Identifying IRS Scammers this Tax Season
Since 2013, cyber criminals and scammers posing as the IRS have cost their victims as much as $23 million. As these criminals become more sophisticated, even well-educated people can fall victim to these convincing schemes. There are red flags in these interactions that you can take notice of and decide if something seems illegitimate. Here are the top two ways that scammers can try to take advantage of taxpayers:
- Scammers make unsolicited calls or send phony emails. One of the most common IRS schemes is when thieves call or message taxpayers claiming to be IRS officials. Some scammers even have the ability to spoof your caller ID system. They will demand immediate payment and use threatening language to attempt to scare their victims into paying immediately either by sending cash or a prepaid debit card. More recently, these scammers have been using gift cards as a method of payment.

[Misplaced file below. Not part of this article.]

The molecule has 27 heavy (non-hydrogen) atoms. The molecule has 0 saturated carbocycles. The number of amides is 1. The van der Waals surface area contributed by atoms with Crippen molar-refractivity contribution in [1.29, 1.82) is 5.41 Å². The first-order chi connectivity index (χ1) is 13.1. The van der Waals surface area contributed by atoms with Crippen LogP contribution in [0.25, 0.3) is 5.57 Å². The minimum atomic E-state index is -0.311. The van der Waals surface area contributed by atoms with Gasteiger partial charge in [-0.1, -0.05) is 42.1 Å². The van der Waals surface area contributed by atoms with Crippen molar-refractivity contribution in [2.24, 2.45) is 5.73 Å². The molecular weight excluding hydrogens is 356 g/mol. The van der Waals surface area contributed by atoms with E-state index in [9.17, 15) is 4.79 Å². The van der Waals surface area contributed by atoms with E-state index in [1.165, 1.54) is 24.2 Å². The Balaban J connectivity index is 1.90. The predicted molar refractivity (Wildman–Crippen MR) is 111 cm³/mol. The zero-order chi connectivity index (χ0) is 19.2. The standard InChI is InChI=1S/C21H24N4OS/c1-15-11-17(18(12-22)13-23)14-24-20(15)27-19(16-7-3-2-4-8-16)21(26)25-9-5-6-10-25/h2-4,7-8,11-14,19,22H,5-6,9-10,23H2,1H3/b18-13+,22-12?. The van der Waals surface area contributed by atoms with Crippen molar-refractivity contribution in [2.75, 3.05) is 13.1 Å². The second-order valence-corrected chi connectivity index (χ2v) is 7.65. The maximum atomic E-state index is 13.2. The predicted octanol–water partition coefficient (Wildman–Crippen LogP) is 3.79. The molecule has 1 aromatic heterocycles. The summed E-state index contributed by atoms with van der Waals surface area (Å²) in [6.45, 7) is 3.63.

- Digital hackers mine your personal information. Criminals in phishing schemes pose as a representative of a reputable organization and send fake e-mails or create fake websites looking to steal personal information, such as passwords and social security numbers. they may hack an e-mail account and send mass e-mails under another person’s name, or pose as a bank, credit card company, tax software provider or government agency.
Remember, the IRS will NOT:
- Call you to demand immediate payment. If you owe, you will first receive a bill in the mail.
- Demand that you pay taxes and not allow you to question or appeal the amount that you owe.
- Require that you pay a certain way, such as with a gift card or prepaid debit card.
- Ask for your credit or debit card numbers over the phone or by email.
- Threaten to bring in police or other agencies to arrest you for not paying.